Yesterday I linked to an article on untranslatable words which had a lovely example that clanged a loud bell of recognition.
There were some fantastic words that would arguably make welcome additions to English: who among us hasn’t experienced tsundoku, for example, the Japanese word for “the act of leaving a book unread after buying it, typically piling it up together with other such unread books”.
Today I was in Waterstones, just looking round, picking up books, thinking ‘Umm that looks interesting’, when I suddenly clicked my mind into focus. ‘Tsunduko‘ I said to myself. ‘you have several piles of books at home awaiting attention. Any more and you will crowd out your mental space and not pay full attention to what you do read because of the pressure of the unread’.
So I walked away – it was a small moment of positive control.
P.S. The picture is of the books on my desk. It is actually unfair to say they are completely unread. There are books of essays and a book of poems, which have been dipped into , but all of them need further reading.
This is a post in praise of the Post-it Note. You will see from the picture how I rely on them to mark passages I want to return to. These tiny little strips are perfect as I can put them over a particular sentence or paragraph and they help me read with attention.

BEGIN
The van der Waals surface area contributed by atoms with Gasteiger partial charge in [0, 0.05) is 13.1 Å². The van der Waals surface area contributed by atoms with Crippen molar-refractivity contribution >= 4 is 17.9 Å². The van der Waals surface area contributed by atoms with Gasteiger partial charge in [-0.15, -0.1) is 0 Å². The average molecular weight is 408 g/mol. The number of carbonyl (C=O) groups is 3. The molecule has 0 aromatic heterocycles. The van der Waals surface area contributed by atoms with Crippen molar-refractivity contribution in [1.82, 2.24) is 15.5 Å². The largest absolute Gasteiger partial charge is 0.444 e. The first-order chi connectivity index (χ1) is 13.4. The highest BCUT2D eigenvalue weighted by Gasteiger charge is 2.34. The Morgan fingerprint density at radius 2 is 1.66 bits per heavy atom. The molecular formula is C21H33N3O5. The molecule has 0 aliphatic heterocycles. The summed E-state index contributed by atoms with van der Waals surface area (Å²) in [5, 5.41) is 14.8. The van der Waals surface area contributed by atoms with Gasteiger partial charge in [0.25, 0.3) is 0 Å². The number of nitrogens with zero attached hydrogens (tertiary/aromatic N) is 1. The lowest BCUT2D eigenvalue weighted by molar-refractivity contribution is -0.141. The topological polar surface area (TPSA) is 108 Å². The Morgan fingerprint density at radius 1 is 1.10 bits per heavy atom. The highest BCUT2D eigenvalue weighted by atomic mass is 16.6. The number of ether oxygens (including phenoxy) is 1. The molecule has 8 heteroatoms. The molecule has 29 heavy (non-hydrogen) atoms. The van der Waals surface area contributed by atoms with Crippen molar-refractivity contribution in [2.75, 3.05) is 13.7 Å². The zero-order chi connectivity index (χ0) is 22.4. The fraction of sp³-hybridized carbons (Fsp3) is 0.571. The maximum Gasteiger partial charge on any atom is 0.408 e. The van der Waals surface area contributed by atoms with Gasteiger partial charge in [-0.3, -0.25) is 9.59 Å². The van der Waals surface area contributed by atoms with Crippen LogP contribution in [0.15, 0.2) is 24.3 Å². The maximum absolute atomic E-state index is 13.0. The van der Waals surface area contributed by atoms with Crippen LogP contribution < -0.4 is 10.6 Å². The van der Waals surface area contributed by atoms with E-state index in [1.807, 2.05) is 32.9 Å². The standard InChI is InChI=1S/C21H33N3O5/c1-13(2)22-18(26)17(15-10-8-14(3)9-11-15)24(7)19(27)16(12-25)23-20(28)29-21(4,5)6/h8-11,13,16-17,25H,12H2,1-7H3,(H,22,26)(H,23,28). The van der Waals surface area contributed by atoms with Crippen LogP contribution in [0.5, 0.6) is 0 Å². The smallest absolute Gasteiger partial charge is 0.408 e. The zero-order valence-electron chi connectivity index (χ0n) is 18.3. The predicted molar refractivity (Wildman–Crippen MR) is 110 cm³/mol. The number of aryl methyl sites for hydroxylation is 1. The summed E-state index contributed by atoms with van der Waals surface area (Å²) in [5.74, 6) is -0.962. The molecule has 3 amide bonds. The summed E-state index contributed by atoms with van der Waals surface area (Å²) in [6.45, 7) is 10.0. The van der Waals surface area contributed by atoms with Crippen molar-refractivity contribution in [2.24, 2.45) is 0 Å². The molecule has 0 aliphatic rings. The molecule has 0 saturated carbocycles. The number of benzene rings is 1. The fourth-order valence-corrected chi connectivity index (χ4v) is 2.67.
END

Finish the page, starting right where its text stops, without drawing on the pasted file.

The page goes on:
The story of the invention of the Post-it is well known but bears repeating because it is one of my favourite anecdotes about how failure can be turned into success, chance can form events, and the length of time it takes to go from research to the home.
It all started in 1968 when a 3M’s scientist, Spencer Silver was trying to develop an ultra hard adhesive for the space programme but instead made the reverse, something that sat in a bucket in the corner of his lab, not setting. I don’t know why he didn’t just throw it out, put it down as a mistake and move on once more to the harder stuff. But he obviously had an idea in the back of his mind that it might be useful, even if he could not quite see how (a classic solution without a problem). He therefore tried to promote it within the company to see if anyone else had any ideas.
In 1974 Art Fry was having some of his own problems in church. He was a member of the choir with a hymn book full of bits of paper used as page markers. When he dropped his book the markers scattered and, cursing and muttering, wished there was some way they could have kept their place. Then that the light bulb came on and he remember a talk by Spencer Silver. So he developed the idea of putting a strip of the adhesive on a scrap of paper. The first trial launch of the product in 1977 wasn’t successful but the following year there was some good feedback and the product was fully launched in 1980. The rest we know: a ubiquitous, readily identifiable product.
It took 12 years from the initial discovery to widespread availability but when it did arrive it quickly became something that made our lives a little bit easier. You cannot ask much more from an accident.
P.S. The yellow colour was also an accident as when the Post-it team were developing their product the only scrap paper available to them was yellow.
P.P.S. By the way the book is very good and should have won the William Hill Sports Book of the Year. (David Epstein wuz robbed!)